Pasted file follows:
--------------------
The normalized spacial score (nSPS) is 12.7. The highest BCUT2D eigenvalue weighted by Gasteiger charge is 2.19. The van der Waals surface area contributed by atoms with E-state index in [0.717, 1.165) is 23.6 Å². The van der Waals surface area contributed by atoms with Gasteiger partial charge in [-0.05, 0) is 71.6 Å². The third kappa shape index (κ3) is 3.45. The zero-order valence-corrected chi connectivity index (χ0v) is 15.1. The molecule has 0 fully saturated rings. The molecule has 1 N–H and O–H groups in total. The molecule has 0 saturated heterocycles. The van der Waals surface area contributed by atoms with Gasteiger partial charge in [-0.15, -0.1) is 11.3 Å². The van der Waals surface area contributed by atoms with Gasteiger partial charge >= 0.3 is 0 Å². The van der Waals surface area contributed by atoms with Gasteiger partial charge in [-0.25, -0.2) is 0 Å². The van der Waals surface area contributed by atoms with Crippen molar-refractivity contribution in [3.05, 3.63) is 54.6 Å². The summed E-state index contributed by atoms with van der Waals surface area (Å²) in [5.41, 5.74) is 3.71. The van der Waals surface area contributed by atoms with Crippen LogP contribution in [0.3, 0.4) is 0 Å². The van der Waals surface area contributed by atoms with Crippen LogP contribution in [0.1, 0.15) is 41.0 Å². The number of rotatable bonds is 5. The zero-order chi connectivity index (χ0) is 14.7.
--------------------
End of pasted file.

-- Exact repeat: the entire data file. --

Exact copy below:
The normalized spacial score (nSPS) is 12.7. The highest BCUT2D eigenvalue weighted by Gasteiger charge is 2.19. The van der Waals surface area contributed by atoms with E-state index in [0.717, 1.165) is 23.6 Å². The van der Waals surface area contributed by atoms with Gasteiger partial charge in [-0.05, 0) is 71.6 Å². The third kappa shape index (κ3) is 3.45. The zero-order valence-corrected chi connectivity index (χ0v) is 15.1. The molecule has 0 fully saturated rings. The molecule has 1 N–H and O–H groups in total. The molecule has 0 saturated heterocycles. The van der Waals surface area contributed by atoms with Gasteiger partial charge in [-0.15, -0.1) is 11.3 Å². The van der Waals surface area contributed by atoms with Gasteiger partial charge >= 0.3 is 0 Å². The van der Waals surface area contributed by atoms with Gasteiger partial charge in [-0.25, -0.2) is 0 Å². The van der Waals surface area contributed by atoms with Crippen molar-refractivity contribution in [3.05, 3.63) is 54.6 Å². The summed E-state index contributed by atoms with van der Waals surface area (Å²) in [5.41, 5.74) is 3.71. The van der Waals surface area contributed by atoms with Crippen LogP contribution in [0.3, 0.4) is 0 Å². The van der Waals surface area contributed by atoms with Crippen LogP contribution in [0.1, 0.15) is 41.0 Å². The number of rotatable bonds is 5. The zero-order chi connectivity index (χ0) is 14.7.